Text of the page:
People of this class, few of whom have finished high school, suffer from lack of medical care, adequate housing and food, decent clothing, safety, and vocational training.
In order to become a surgeon, Mike had to graduate from college, graduate from medical school, complete a residency, and complete an internship.An ascribed status is a position that one holds in a society that is obtained involuntarily or by merely being born.Results from these three research methods suggests that in the United States today approximately 15 to 20 percent are in the poor, lower class; 30 to 40 percent are in the working class; 40 to 50 percent are in the middle class; and 1 to 3 percent are in the rich, upper class.The lower class is typified by poverty, homelessness, and unemployment.The upper middle class is often made up of highly educated business and professional people with high incomes, such as doctors, lawyers, stockbrokers, and CEOs. The lower‐upper class includes those with “new money,” or money made from investments, business ventures, and so forth.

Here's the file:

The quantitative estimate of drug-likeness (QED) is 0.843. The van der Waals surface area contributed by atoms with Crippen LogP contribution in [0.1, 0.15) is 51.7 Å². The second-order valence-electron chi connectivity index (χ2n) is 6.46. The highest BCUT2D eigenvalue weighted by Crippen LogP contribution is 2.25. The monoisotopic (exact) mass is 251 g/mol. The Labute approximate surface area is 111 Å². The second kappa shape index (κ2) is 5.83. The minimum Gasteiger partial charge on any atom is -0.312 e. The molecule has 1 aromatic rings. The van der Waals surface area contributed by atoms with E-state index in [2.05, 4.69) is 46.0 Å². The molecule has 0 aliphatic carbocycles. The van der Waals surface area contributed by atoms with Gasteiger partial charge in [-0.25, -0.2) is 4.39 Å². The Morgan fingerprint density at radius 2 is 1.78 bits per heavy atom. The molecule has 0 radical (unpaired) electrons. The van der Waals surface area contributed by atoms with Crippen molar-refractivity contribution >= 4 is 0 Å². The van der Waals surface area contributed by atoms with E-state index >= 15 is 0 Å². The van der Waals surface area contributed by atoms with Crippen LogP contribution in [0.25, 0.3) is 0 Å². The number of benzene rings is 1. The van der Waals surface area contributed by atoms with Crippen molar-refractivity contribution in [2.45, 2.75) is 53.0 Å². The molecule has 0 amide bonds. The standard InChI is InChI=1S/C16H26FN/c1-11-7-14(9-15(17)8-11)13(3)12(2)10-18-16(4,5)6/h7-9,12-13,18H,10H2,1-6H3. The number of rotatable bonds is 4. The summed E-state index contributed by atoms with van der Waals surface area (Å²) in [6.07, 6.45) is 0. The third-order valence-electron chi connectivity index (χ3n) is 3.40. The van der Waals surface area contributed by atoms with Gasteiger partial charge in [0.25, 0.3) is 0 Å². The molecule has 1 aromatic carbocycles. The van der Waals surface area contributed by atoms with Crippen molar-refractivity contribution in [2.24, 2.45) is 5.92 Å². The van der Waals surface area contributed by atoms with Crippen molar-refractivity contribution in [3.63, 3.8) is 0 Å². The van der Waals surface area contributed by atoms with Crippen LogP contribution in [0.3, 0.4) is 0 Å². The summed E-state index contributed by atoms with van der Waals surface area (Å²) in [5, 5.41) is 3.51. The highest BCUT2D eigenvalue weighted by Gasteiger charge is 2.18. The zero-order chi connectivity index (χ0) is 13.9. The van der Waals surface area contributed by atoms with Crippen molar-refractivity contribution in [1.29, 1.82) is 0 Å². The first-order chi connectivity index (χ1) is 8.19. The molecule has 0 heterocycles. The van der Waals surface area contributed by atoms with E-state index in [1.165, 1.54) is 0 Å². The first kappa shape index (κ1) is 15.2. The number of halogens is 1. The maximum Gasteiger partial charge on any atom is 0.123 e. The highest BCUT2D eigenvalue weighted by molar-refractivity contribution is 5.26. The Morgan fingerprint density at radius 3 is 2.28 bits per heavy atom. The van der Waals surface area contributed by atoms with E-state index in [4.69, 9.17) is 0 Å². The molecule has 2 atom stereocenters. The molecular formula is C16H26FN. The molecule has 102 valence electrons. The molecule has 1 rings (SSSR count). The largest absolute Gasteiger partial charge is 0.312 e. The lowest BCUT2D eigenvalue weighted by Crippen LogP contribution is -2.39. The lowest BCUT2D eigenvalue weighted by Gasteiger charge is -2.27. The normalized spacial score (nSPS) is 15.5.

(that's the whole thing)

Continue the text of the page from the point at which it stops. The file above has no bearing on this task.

The upper‐upper class includes those aristocratic and “high‐society” families with “old money” who have been rich for generations.Mike's ascribed statuses include being born to wealthy parents and being born a male. So, being the father of identical twins is an ascribed status.Mike did not choose to be male, American, or have rich parents; all three were products of his birth. A master status is the position that one holds in a society that they feel has the greatest importance.There are certain criteria that must be met in order to obtain an achieved status.In order to become a husband, Mike first had to get married.Now let's examine the different types of social statuses by looking deeper at Mike's many statuses.